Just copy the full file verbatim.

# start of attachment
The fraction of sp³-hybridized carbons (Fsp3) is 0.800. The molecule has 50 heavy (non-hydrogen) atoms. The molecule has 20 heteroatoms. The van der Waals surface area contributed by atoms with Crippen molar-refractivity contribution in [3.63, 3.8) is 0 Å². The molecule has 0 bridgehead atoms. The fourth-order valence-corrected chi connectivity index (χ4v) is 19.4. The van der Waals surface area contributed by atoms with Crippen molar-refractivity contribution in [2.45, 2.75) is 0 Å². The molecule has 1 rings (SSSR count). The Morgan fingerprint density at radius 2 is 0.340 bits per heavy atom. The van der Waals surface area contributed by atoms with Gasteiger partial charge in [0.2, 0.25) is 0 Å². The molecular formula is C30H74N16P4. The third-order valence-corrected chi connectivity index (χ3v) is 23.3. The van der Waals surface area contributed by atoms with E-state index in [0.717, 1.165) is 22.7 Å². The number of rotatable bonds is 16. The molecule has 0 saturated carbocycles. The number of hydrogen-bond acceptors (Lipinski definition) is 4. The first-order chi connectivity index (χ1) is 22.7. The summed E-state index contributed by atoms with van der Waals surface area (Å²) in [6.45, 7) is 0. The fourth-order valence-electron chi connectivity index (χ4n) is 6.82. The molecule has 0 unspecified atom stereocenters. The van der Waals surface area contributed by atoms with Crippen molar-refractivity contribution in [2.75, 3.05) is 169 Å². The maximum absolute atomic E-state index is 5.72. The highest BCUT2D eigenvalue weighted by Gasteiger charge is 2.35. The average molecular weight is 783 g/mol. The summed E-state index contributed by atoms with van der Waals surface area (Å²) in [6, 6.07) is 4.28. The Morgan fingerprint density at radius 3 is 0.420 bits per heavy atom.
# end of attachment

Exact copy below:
The fraction of sp³-hybridized carbons (Fsp3) is 0.800. The molecule has 50 heavy (non-hydrogen) atoms. The molecule has 20 heteroatoms. The van der Waals surface area contributed by atoms with Crippen molar-refractivity contribution in [3.63, 3.8) is 0 Å². The molecule has 0 bridgehead atoms. The fourth-order valence-corrected chi connectivity index (χ4v) is 19.4. The van der Waals surface area contributed by atoms with Crippen molar-refractivity contribution in [2.45, 2.75) is 0 Å². The molecule has 1 rings (SSSR count). The Morgan fingerprint density at radius 2 is 0.340 bits per heavy atom. The van der Waals surface area contributed by atoms with Gasteiger partial charge in [0.2, 0.25) is 0 Å². The molecular formula is C30H74N16P4. The third-order valence-corrected chi connectivity index (χ3v) is 23.3. The van der Waals surface area contributed by atoms with E-state index in [0.717, 1.165) is 22.7 Å². The number of rotatable bonds is 16. The molecule has 0 saturated carbocycles. The number of hydrogen-bond acceptors (Lipinski definition) is 4. The first-order chi connectivity index (χ1) is 22.7. The summed E-state index contributed by atoms with van der Waals surface area (Å²) in [6.45, 7) is 0. The fourth-order valence-electron chi connectivity index (χ4n) is 6.82. The molecule has 0 unspecified atom stereocenters. The van der Waals surface area contributed by atoms with Crippen molar-refractivity contribution in [2.75, 3.05) is 169 Å². The maximum absolute atomic E-state index is 5.72. The highest BCUT2D eigenvalue weighted by Gasteiger charge is 2.35. The average molecular weight is 783 g/mol. The summed E-state index contributed by atoms with van der Waals surface area (Å²) in [6, 6.07) is 4.28. The Morgan fingerprint density at radius 3 is 0.420 bits per heavy atom.